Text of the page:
Work Overconfidence: Fiel Evidence and Implications for Employee Turnover and Returns from Training

Mitchell Hoffman and Stephen V. Burks

NBER Working Paper No. 23240


Combining weekly productivity data with weekly productivity beliefs for a large sample of truckers over two years, we show that workers tend to systematically and persistently overpredict their productivity. If workers are overconfident about their own productivity at the current firm relative to their outside option, they should be less likely to quit. Empirically, all else equal, having higher productivity beliefs is associated with an employee being less likely to quit. To study the implications of overconfidence for worker welfare and firm profits, we estimate a structural learning model with biased beliefs that accounts for many key features of the data. While worker overconfidence moderately decreases worker welfare, it also substantially increases firm profits. This may be critical for firms (such as the main one we study) that make large initial investments in worker training.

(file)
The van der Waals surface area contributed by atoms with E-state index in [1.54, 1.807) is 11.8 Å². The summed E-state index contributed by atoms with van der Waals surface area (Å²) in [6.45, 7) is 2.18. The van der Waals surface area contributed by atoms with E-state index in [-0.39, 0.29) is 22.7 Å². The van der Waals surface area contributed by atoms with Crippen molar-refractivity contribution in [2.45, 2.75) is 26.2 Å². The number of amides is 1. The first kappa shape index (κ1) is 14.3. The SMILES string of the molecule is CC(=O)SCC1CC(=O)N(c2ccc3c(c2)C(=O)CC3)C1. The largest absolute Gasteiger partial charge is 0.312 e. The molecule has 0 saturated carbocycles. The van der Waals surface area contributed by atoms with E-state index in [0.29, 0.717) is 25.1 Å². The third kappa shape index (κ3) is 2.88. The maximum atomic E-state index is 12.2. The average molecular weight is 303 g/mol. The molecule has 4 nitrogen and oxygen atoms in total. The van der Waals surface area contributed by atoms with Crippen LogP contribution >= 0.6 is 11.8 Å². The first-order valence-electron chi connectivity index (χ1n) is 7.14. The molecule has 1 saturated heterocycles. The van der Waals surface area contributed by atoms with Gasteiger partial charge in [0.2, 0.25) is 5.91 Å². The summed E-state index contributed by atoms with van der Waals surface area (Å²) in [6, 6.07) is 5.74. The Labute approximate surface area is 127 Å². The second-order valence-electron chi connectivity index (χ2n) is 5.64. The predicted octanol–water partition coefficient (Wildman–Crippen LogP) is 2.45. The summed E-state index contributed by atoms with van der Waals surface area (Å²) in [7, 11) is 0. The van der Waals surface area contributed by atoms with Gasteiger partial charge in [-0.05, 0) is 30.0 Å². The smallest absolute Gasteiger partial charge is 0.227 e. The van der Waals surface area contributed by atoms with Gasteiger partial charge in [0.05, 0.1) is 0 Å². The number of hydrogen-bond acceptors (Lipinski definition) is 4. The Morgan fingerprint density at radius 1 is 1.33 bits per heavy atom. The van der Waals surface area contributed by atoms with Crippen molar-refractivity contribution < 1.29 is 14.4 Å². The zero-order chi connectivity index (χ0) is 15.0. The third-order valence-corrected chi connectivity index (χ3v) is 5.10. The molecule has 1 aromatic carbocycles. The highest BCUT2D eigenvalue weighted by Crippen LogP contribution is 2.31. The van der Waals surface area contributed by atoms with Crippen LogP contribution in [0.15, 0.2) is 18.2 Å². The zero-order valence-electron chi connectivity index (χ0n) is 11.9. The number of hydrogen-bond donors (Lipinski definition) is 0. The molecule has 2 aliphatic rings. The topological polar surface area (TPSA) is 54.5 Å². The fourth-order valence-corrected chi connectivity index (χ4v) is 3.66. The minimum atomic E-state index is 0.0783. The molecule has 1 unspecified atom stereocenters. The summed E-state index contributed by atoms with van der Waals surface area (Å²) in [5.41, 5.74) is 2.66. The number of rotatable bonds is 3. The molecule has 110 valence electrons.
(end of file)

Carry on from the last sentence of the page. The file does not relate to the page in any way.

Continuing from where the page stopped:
Human Capital, Skills, Occupational Choice, Labor Productivity, Labor Contracts, Personnel Economics: Training

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